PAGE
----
Advertorial: Additive Manufacturing 3D printed jigs and fixtures

Editor: Barbara Schulz

Rutland Plastics is a custom injection molding company located in Rutland, United Kingdom that produces products for a wide range of companies and industries.

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Wastebasket cover fixture that incorporates black soft-touch pads to protect surface finish of part. “We can now produce jigs and fixtures in a fraction of the time and cost on our Objet 3D Printer without tying up production machinery.” — Carl Martin, Technical Manager for Rutland Plastics
Wastebasket cover fixture that incorporates black soft-touch pads to protect surface finish of part. “We can now produce jigs and fixtures in a fraction of the time and cost on our Objet 3D Printer without tying up production machinery.” — Carl Martin, Technical Manager for Rutland Plastics
(Source: Stratasys)

Because each project is unique, Rutland must create complementary jigs and fixtures to position and hold the project’s components during manufacturing operations like assembly, gluing, drilling, and measuring. They are important because they streamline the production process, help employees become more efficient, and ensure consistency of the final product. However, as the company grew, its practice of creating jigs and fixtures became a burden.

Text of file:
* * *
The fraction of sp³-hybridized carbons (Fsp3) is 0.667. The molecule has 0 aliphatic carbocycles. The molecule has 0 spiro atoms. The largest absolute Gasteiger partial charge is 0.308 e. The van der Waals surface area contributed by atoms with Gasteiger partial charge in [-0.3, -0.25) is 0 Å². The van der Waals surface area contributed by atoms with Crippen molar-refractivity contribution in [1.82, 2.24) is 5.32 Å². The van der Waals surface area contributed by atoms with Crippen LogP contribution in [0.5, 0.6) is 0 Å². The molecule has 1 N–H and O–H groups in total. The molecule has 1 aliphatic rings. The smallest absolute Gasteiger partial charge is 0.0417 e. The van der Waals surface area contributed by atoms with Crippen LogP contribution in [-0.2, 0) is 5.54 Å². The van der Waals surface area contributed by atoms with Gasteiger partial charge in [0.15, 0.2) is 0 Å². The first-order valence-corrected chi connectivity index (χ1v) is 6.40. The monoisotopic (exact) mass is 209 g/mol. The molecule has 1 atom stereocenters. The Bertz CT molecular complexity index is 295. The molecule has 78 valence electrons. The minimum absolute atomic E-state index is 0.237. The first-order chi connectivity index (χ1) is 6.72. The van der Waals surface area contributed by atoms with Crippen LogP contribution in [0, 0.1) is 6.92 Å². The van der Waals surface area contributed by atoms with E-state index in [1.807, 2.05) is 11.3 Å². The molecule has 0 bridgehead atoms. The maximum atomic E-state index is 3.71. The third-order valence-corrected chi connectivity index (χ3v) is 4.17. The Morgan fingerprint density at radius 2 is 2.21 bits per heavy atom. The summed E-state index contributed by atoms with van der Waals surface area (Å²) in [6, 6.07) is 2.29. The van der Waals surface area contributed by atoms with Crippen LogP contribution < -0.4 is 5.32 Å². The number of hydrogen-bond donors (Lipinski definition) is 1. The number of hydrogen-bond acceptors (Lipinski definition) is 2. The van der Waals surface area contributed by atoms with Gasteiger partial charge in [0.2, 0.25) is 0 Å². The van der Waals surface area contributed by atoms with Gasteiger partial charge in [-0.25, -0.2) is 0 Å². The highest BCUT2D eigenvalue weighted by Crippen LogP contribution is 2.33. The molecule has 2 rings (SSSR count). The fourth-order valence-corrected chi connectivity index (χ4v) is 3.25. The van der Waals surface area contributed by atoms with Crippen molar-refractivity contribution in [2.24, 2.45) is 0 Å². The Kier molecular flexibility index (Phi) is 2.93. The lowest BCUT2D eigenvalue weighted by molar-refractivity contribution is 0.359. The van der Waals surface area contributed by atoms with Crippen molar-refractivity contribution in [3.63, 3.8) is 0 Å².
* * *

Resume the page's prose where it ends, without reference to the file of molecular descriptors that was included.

Rutland traditionally made approximately 100 new jigs and fixtures annually from aluminum on its CNC milling machines. This process cost $1,500 per piece or $150,000 per year. But the true cost to the company was far greater. Each new jig and fixture also took 3 days to create. This meant that the company was precluded from using at least one of its machines to generate revenue for 300 business days.

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Another problem was that Rutland’s engineers were constrained by the CNC machine’s inability to produce jigs and fixtures with sharp corners and deep contours. As a result, the jigs and fixtures were not optimized for the specific need they were meant to address in the manufacturing process, which created the need for additional adaptive work or support tooling.

Finally, identification labels and felt pads had to be manually added to prevent loss and inadvertent scratching of production parts respectively.

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